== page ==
fishing or from raising crops like the
whites.19 The law took on new importance as a way to maintain sovereignty
over the new immigrants as well as the
disgruntled Native population.
The law in British Columbia was also
undergoing a transition. During the fur
trading period, the Hudson's Bay Company was the only semblance of European law in the area, and administration
of this legal system was crude at best.20
After the crown colony of British Columbia was formed in 1858, the mainland
colony's first judge, Matthew Baillie
Begbie, proclaimed in force the English
Law Ordinance. The Ordinance provided that the civil and criminal laws of
England, up to the date of November 19,
1858, applied to the new colony.21
The lack of enforcement of British law
was the reason the McLeans and Hare
were allowed to get away with what they
did, according to the press of the day.
The newspapers never blamed British law
for failing to deal properly with the
McLeans, but rather the government,
under Premier Anthony Walkem, for letting the crisis get out of hand. The frequent requests of John Ussher for money
to fix the dilapidated jail house in
Kamloops, which could not detain the
juvenile McLeans, were not acted upon.
Also, Ussher's plea that more constables
be sent to the Interior fell on deaf government ears. The press felt the government, in "pursuing a penny-wise and
pound-foolish policy," was responsible
for creating contempt for the law that
the press felt was present among the Aboriginal and mixed-blood peoples.22 The
Victoria Daily Colonist suggested that
Ussher was a victim ofthe local government's parsimony and neglect.23
The press' attack on the Walkem government reveals the differences in British and United States frontier law. In
the British model, the central government was the upholder ofthe law, while
in the United States frontier, local governments or groups of individuals carried out the maintenance of order and
the punishment of criminals. In British
Columbia, British sovereignty was enforced by the law, while in the Western
United States the ideology of vigilante
justice promoted popular sovereignty.24
Americans saw "people as being above the
law [which was] viewed as ineffective
against frontier crime."25 The British
Columbia press placed the blame for the
McLeans' criminal rampage solely on the
Provincial Government, and not on the
inability of the local settlers to organize
an effective posse. British law was fundamentally different from its Western
American counterpart in other ways. The
United States frontier held to the legal
doctrine of "no duty to retreat".26 Unlike English law, which stated that "in a
personal dispute that threatened to become violent, one must flee from the
scene . . .[and] should it be impossible
to get away one must retreat as far as
possible."27 The top Ohio Court, in
1876, struck down the English law and
proclaimed that a "true man was not
obligated to fly from an assailant."28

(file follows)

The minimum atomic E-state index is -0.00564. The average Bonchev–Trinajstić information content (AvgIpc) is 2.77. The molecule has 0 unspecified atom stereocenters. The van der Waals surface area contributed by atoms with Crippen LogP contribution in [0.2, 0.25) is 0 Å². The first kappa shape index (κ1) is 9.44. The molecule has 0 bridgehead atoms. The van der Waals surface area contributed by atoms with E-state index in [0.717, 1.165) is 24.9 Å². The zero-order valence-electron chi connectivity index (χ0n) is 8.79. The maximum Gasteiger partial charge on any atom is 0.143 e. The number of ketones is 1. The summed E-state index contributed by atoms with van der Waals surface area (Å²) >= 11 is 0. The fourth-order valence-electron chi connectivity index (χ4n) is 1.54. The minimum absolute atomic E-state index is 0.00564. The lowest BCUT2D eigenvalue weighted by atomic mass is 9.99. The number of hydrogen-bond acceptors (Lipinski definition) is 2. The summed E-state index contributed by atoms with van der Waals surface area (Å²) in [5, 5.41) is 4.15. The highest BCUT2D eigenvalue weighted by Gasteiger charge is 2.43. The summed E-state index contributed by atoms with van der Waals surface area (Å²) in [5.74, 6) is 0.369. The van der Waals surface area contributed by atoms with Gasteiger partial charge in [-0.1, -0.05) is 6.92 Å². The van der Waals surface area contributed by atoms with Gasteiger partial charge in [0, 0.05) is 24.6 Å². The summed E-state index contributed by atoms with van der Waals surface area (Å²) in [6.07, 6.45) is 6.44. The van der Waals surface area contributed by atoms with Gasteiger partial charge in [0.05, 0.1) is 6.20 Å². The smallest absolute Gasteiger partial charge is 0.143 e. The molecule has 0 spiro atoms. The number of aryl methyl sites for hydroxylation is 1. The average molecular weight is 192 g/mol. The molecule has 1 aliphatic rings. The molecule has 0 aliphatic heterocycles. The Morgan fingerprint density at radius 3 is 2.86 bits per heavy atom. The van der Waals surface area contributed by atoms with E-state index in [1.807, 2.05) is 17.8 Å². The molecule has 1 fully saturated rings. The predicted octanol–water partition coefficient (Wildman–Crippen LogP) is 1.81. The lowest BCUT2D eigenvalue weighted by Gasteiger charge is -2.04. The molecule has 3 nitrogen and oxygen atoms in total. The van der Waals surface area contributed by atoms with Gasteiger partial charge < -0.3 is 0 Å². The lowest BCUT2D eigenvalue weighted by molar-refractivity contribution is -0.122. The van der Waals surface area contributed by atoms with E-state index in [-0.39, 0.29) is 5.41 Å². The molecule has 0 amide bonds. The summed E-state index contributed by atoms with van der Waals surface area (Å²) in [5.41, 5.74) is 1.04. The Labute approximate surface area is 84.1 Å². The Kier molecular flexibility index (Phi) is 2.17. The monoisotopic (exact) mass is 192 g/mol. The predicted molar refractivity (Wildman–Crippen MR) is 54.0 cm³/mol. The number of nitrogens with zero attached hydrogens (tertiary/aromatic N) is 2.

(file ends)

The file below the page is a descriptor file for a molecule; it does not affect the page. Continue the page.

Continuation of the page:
Also, instead of the British system of
B.C. Historical News - Spring 1998 reasonably fair trials, vigilante justice
reigned in the Western United States.
During the California Gold Rush ofthe
1840's, cities such as San Francisco often had vigilante groups consisting of as
many as six to eight thousand members.29
In Montana, volatile vigilante groups
such as "Stuart's Stranglers" were treated
like heroes. The cattle-baron Granville
Stuart, who led the Stranglers, was later
named "Mr. Montana", the state's most
revered pioneer.30 The vigilantes and
lynch mobs executed horse and cattle-
thieves, and they often enforced the dictates ofthe big cattle barons and the rich
merchants by eliminating opposition. A
British traveller who had taken part in a
Texas cattle drive in the 1880's commented that the cowboy was possessed
of a "violent vengefulness against insult.
. .[dealt with] frequently not [by] a word
and a blow but [by] a word and a bullet."31 Clearly, with such violence south
of the border and the large influx of
Americans into British Columbia, the
enforcement of British law became that
much more necessary. Men like Judge
Matthew Baillie Begbie were proud that
there was a distinction between the two
legal systems; "as early as 1860 Begbie
had felt able to boast that Sir William
Blackstone was more regarded in his jurisdiction than Judge Lynch."32 This was
a clear reference to the differences in the
two systems.
In the minds ofthe people in the provincial capital and in New Westminster
a lynch mob execution of the McLeans
and Hare would have been a travesty of
British justice. They were far enough
removed from the violence in Kamloops
to condemn the few local cries for a lynch
mob. In Kamloops things were different, and according to Amni Shumway
and Bill Palmer, the mood among some
of the whites was hostile, with some of
them saying "they would shoot them [the
McLeans and Hare] as quick as a coyote
and others saying that they would hang
them to the first tree handy."33 Apparently, a small group of vigilantes led by
AE. Howse of Nicola was making its way
to Kamloops to try and hang the outlaws.34 In order to prevent such action,
the McLeans and Hare were kept under
heavy guard in the Kamloops jail during
their brief stay. Also, to ensure their
safety and their ability to get an impartial j ury, the McLeans and Hare were sent
to New Westminster to stand trial. However, no such lynch mob ever materialized. Justice Henry Pering Pellew Crease,